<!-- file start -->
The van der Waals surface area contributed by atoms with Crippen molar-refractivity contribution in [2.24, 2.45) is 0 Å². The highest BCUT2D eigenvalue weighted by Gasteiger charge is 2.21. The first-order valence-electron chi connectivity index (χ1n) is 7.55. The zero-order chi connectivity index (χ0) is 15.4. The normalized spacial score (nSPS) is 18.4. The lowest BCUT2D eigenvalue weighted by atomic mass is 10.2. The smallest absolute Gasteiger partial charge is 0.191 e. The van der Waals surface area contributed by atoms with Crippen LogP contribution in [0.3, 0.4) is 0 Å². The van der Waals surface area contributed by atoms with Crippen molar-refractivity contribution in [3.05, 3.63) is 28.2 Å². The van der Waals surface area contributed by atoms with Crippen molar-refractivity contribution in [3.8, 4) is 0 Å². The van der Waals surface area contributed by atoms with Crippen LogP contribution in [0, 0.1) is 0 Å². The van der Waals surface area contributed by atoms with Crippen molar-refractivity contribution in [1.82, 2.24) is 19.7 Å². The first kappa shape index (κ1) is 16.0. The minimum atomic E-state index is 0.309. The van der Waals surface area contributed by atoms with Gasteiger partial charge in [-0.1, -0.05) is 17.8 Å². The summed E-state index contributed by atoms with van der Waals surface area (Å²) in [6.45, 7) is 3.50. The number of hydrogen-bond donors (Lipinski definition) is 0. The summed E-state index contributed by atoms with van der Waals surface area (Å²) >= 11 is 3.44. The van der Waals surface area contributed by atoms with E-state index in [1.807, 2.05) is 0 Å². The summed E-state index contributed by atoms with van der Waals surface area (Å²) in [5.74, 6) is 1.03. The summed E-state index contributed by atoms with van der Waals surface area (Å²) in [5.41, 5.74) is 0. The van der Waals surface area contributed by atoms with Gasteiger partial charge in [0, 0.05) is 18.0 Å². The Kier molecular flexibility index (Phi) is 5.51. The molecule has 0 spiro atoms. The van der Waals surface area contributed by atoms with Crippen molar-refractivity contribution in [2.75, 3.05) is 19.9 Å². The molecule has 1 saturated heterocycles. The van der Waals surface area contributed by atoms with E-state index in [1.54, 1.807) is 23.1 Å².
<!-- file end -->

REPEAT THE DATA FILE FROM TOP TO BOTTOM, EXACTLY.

The van der Waals surface area contributed by atoms with Crippen molar-refractivity contribution in [2.24, 2.45) is 0 Å². The highest BCUT2D eigenvalue weighted by Gasteiger charge is 2.21. The first-order valence-electron chi connectivity index (χ1n) is 7.55. The zero-order chi connectivity index (χ0) is 15.4. The normalized spacial score (nSPS) is 18.4. The lowest BCUT2D eigenvalue weighted by atomic mass is 10.2. The smallest absolute Gasteiger partial charge is 0.191 e. The van der Waals surface area contributed by atoms with Crippen LogP contribution in [0.3, 0.4) is 0 Å². The van der Waals surface area contributed by atoms with Crippen molar-refractivity contribution in [3.05, 3.63) is 28.2 Å². The van der Waals surface area contributed by atoms with Crippen molar-refractivity contribution in [3.8, 4) is 0 Å². The van der Waals surface area contributed by atoms with Crippen LogP contribution in [0, 0.1) is 0 Å². The van der Waals surface area contributed by atoms with Crippen molar-refractivity contribution in [1.82, 2.24) is 19.7 Å². The first kappa shape index (κ1) is 16.0. The minimum atomic E-state index is 0.309. The van der Waals surface area contributed by atoms with Gasteiger partial charge in [-0.1, -0.05) is 17.8 Å². The summed E-state index contributed by atoms with van der Waals surface area (Å²) in [6.45, 7) is 3.50. The number of hydrogen-bond donors (Lipinski definition) is 0. The summed E-state index contributed by atoms with van der Waals surface area (Å²) >= 11 is 3.44. The van der Waals surface area contributed by atoms with E-state index in [1.807, 2.05) is 0 Å². The summed E-state index contributed by atoms with van der Waals surface area (Å²) in [5.74, 6) is 1.03. The summed E-state index contributed by atoms with van der Waals surface area (Å²) in [5.41, 5.74) is 0. The van der Waals surface area contributed by atoms with Gasteiger partial charge in [0, 0.05) is 18.0 Å². The Kier molecular flexibility index (Phi) is 5.51. The molecule has 0 spiro atoms. The van der Waals surface area contributed by atoms with Crippen molar-refractivity contribution in [2.75, 3.05) is 19.9 Å². The molecule has 1 saturated heterocycles. The van der Waals surface area contributed by atoms with E-state index in [1.54, 1.807) is 23.1 Å².